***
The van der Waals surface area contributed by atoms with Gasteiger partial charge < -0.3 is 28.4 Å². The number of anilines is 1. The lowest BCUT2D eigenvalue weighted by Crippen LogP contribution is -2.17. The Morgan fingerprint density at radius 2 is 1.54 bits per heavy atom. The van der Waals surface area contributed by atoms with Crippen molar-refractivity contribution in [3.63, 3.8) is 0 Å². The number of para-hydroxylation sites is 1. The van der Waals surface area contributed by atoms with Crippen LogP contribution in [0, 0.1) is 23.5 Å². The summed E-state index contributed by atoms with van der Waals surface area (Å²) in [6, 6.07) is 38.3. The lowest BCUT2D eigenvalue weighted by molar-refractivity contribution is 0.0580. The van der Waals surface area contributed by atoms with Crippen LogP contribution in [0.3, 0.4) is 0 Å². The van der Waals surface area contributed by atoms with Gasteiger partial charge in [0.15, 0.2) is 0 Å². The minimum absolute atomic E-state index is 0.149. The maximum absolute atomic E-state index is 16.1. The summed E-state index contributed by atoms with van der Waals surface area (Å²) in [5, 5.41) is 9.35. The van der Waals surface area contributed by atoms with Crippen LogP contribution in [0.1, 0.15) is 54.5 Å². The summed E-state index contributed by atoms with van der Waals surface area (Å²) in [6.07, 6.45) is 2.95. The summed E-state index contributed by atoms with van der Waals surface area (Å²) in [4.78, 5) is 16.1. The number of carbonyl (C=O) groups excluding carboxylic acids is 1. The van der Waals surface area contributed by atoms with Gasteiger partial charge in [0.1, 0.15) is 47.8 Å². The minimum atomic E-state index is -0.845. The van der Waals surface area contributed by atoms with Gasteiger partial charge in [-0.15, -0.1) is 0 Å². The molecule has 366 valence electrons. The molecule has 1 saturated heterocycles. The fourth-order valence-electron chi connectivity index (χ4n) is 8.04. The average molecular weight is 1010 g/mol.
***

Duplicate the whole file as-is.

The van der Waals surface area contributed by atoms with Gasteiger partial charge < -0.3 is 28.4 Å². The number of anilines is 1. The lowest BCUT2D eigenvalue weighted by Crippen LogP contribution is -2.17. The Morgan fingerprint density at radius 2 is 1.54 bits per heavy atom. The van der Waals surface area contributed by atoms with Crippen molar-refractivity contribution in [3.63, 3.8) is 0 Å². The number of para-hydroxylation sites is 1. The van der Waals surface area contributed by atoms with Crippen LogP contribution in [0, 0.1) is 23.5 Å². The summed E-state index contributed by atoms with van der Waals surface area (Å²) in [6, 6.07) is 38.3. The lowest BCUT2D eigenvalue weighted by molar-refractivity contribution is 0.0580. The van der Waals surface area contributed by atoms with Crippen LogP contribution in [0.3, 0.4) is 0 Å². The van der Waals surface area contributed by atoms with Gasteiger partial charge in [0.15, 0.2) is 0 Å². The minimum absolute atomic E-state index is 0.149. The maximum absolute atomic E-state index is 16.1. The summed E-state index contributed by atoms with van der Waals surface area (Å²) in [5, 5.41) is 9.35. The van der Waals surface area contributed by atoms with Crippen LogP contribution in [0.1, 0.15) is 54.5 Å². The summed E-state index contributed by atoms with van der Waals surface area (Å²) in [6.07, 6.45) is 2.95. The summed E-state index contributed by atoms with van der Waals surface area (Å²) in [4.78, 5) is 16.1. The number of carbonyl (C=O) groups excluding carboxylic acids is 1. The van der Waals surface area contributed by atoms with Gasteiger partial charge in [0.1, 0.15) is 47.8 Å². The minimum atomic E-state index is -0.845. The van der Waals surface area contributed by atoms with Gasteiger partial charge in [-0.15, -0.1) is 0 Å². The molecule has 366 valence electrons. The molecule has 1 saturated heterocycles. The fourth-order valence-electron chi connectivity index (χ4n) is 8.04. The average molecular weight is 1010 g/mol.